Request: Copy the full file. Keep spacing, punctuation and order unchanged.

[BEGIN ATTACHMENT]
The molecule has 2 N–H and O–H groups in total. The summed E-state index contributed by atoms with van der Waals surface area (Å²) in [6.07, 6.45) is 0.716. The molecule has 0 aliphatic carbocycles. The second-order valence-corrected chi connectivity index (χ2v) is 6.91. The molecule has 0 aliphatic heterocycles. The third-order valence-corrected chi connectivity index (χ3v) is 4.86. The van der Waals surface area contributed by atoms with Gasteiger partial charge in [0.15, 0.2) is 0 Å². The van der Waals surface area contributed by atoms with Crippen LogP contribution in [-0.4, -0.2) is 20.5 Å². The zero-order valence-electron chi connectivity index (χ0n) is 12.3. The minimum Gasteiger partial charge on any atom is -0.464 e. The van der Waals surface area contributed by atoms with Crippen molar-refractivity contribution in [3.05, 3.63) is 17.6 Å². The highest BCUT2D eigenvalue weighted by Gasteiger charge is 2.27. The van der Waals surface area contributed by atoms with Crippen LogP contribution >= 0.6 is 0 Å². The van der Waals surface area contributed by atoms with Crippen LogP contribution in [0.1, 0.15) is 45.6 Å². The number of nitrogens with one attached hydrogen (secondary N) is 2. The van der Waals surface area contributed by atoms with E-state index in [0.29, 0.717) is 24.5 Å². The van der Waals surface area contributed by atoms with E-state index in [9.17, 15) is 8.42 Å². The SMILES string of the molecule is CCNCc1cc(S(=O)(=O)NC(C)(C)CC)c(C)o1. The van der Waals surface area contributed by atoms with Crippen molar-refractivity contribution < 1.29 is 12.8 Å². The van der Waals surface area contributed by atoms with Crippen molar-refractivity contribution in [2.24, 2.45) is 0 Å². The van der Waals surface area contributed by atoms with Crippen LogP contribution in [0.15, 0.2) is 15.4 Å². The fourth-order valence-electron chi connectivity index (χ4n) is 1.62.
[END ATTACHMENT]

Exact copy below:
The molecule has 2 N–H and O–H groups in total. The summed E-state index contributed by atoms with van der Waals surface area (Å²) in [6.07, 6.45) is 0.716. The molecule has 0 aliphatic carbocycles. The second-order valence-corrected chi connectivity index (χ2v) is 6.91. The molecule has 0 aliphatic heterocycles. The third-order valence-corrected chi connectivity index (χ3v) is 4.86. The van der Waals surface area contributed by atoms with Gasteiger partial charge in [0.15, 0.2) is 0 Å². The van der Waals surface area contributed by atoms with Crippen LogP contribution in [-0.4, -0.2) is 20.5 Å². The zero-order valence-electron chi connectivity index (χ0n) is 12.3. The minimum Gasteiger partial charge on any atom is -0.464 e. The van der Waals surface area contributed by atoms with Crippen molar-refractivity contribution in [3.05, 3.63) is 17.6 Å². The highest BCUT2D eigenvalue weighted by Gasteiger charge is 2.27. The van der Waals surface area contributed by atoms with Crippen LogP contribution >= 0.6 is 0 Å². The van der Waals surface area contributed by atoms with Crippen LogP contribution in [0.1, 0.15) is 45.6 Å². The number of nitrogens with one attached hydrogen (secondary N) is 2. The van der Waals surface area contributed by atoms with E-state index in [0.29, 0.717) is 24.5 Å². The van der Waals surface area contributed by atoms with E-state index in [9.17, 15) is 8.42 Å². The SMILES string of the molecule is CCNCc1cc(S(=O)(=O)NC(C)(C)CC)c(C)o1. The van der Waals surface area contributed by atoms with Crippen molar-refractivity contribution < 1.29 is 12.8 Å². The van der Waals surface area contributed by atoms with Crippen molar-refractivity contribution in [2.24, 2.45) is 0 Å². The van der Waals surface area contributed by atoms with Crippen LogP contribution in [0.15, 0.2) is 15.4 Å². The fourth-order valence-electron chi connectivity index (χ4n) is 1.62.